5. A general duty to account. The agent must keep separate all monies provided by or for the principal and provide proper records for the principal on request. The agent is entitled to get paid according to his agreement with the principal, including being reimbursed for expenses and indemnified for losses incurred by him while acting within the scope of his authority.

There is a simple way to ensure that a proper accounting is being given to you on the purchase or sale of a horse by your agent: sign the purchase and sale agreement directly with the buyer or seller. If both the buyer and the seller sign the sale agreement, both will know the purchase price of the horse and can ensure that their agents receive the agreed commissions for the sale. There is little opportunity to hide a commission or misrepresent the sale price of the horse. In addition, be clear with your agent on the commission to be received on sale (standard is 10-15%). If your agency agreement is complicated or payable over time, put it in writing. Memories fade and people’s recollections can change.

Caveat emptor – let the buyer beware

When selling a horse, it is also of utmost importance to discuss with your agent what representations they are allowed to make about the animal. There is an abundance of case law that helps define what representations an owner or agent can make about a horse that will entitle the purchaser to a legal remedy against the seller if those facts prove to be untrue.

In Ontario law, an individual is responsible for the fraudulent or negligent acts of their own agent (Scholl v Royal Trust Corp. of Canada, [1986] O.J. No. 1443). That is why it is incredibly important to define what representations your agent is allowed to make and preferably, to put that authority in writing! If you do not want your agent to make certain representations about a horse regarding soundness, suitability, history, etc. – tell him or her!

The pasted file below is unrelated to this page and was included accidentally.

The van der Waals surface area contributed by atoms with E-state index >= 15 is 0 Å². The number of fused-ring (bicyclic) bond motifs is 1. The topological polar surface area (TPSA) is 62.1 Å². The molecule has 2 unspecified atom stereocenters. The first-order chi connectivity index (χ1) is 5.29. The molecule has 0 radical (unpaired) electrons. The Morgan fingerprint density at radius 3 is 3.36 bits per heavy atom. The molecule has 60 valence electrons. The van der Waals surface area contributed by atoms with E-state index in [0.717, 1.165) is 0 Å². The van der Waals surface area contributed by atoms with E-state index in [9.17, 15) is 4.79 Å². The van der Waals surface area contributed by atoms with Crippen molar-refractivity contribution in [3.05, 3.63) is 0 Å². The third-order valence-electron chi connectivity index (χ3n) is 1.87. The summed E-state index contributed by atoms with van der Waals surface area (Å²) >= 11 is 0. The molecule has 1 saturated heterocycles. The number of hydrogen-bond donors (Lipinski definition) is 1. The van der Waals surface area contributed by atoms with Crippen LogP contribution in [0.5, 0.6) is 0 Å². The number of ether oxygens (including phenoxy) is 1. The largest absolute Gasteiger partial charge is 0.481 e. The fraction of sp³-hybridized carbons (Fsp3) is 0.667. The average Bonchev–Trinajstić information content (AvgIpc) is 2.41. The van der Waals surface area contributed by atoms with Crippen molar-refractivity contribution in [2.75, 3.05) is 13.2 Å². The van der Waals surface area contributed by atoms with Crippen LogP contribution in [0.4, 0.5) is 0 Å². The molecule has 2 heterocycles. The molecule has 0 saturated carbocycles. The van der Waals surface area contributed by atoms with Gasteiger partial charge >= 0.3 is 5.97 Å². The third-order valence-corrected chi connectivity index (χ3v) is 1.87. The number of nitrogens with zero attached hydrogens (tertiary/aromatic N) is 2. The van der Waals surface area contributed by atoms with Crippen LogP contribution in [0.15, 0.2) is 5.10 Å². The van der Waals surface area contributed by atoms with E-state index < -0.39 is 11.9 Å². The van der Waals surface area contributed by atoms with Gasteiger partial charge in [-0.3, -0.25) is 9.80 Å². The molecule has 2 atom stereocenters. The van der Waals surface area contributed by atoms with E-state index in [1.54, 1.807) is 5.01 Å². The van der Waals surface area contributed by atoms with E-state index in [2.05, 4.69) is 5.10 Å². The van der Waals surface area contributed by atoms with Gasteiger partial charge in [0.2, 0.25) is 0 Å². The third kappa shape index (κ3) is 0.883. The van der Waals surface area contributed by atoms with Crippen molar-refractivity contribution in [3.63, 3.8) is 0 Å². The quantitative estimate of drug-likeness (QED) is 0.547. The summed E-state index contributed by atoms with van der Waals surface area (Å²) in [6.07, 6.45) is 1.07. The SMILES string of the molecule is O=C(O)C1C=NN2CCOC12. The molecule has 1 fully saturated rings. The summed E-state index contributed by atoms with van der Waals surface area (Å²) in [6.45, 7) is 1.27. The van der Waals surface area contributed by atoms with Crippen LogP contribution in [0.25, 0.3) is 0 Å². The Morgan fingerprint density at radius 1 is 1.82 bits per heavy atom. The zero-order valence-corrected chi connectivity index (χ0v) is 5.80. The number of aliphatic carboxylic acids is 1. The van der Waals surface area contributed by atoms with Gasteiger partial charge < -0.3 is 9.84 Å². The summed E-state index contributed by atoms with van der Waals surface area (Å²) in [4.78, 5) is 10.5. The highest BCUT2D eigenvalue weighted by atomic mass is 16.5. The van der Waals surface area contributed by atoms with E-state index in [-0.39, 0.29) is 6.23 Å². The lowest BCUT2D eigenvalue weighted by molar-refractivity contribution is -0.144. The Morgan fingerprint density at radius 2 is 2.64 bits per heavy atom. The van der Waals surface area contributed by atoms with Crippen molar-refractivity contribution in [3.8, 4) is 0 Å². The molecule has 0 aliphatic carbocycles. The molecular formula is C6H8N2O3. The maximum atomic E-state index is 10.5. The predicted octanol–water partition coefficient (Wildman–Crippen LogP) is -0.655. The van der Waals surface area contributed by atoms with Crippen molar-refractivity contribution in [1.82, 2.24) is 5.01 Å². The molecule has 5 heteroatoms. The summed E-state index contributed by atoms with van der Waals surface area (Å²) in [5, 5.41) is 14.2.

When buying a horse, the dominant principle applied by the courts is that of caveat emptor – let the buyer beware. It is up to the buyer to investigate and become informed about the horse he or she wishes to purchase. Liability will only shift from the purchaser to the seller if the seller or his agent makes representations about the horse that prove to be false.

Sutton v. Burch, 2011 BCPC 408 – A purchaser bought a show horse to use in competitions for $14,000. In the years prior, the horse had been diagnosed with chronic injuries, rendering it unsuitable for the purchaser’s desired purpose. Knowing of these injuries, the vendors assured the purchaser that the horse had not previously sustained any injuries and that it was suitable for the purchaser’s desired use. The sale contract contained a clause that the vendors were making the sale without warranties of any kind. The court determined that this contract provision could not insulate the vendors from liability, as they fraudulently misrepresented the state of the horse to the purchaser. Damages were awarded in the amount of $25,000. While this case exhibits a situation where the seller knowingly lied about his horse, a seller would also be liable if his agent lied to a buyer.

Lavis v. Mels, 17 A.C.W.S. (2d) 85 (Ontario County Court) – The defendant agreed to sell a show horse to the plaintiff and knew the specific reason for which the horse was being purchased. The plaintiff rode the horse and did not find any issues with it. The defendant warranted that the horse was sound. Several days after the horse was purchased, the plaintiff took the horse to a veterinarian who determined that the horse was not sound. The court ruled that the plaintiff was entitled to rescind the contract, but that the plaintiff was not entitled to any damages because the misrepresentation made by the defendant was innocent, as it was unknown to the defendant that the horse was not sound at the time of sale. Regardless, because the defendant warranted that the horse was sound, when in fact it was not, this entitled the plaintiff to rescission (the return of the horse for the money paid at sale).

Symington v. Breau, [2002] N.B.J. No. 119 (New Brunswick Small Claims Court) – The buyers purchased a horse from a vendor, but the vendor made no representations as to the condition of the horse. The buyers conducted their own inspections of the horse and determined that it was suitable for purchase. Shortly thereafter, the horse was found to be suffering from a disease and the buyers brought an action to rescind the agreement. The action was dismissed because there were no misrepresentations made by the vendor. The buyers inspected the horse, and neither side had any reason to believe that the horse was not in good health. From this case, we learn that where no representations or warranties are made by the vendor, and a purchaser conducts its own inspection, caveat emptor will apply.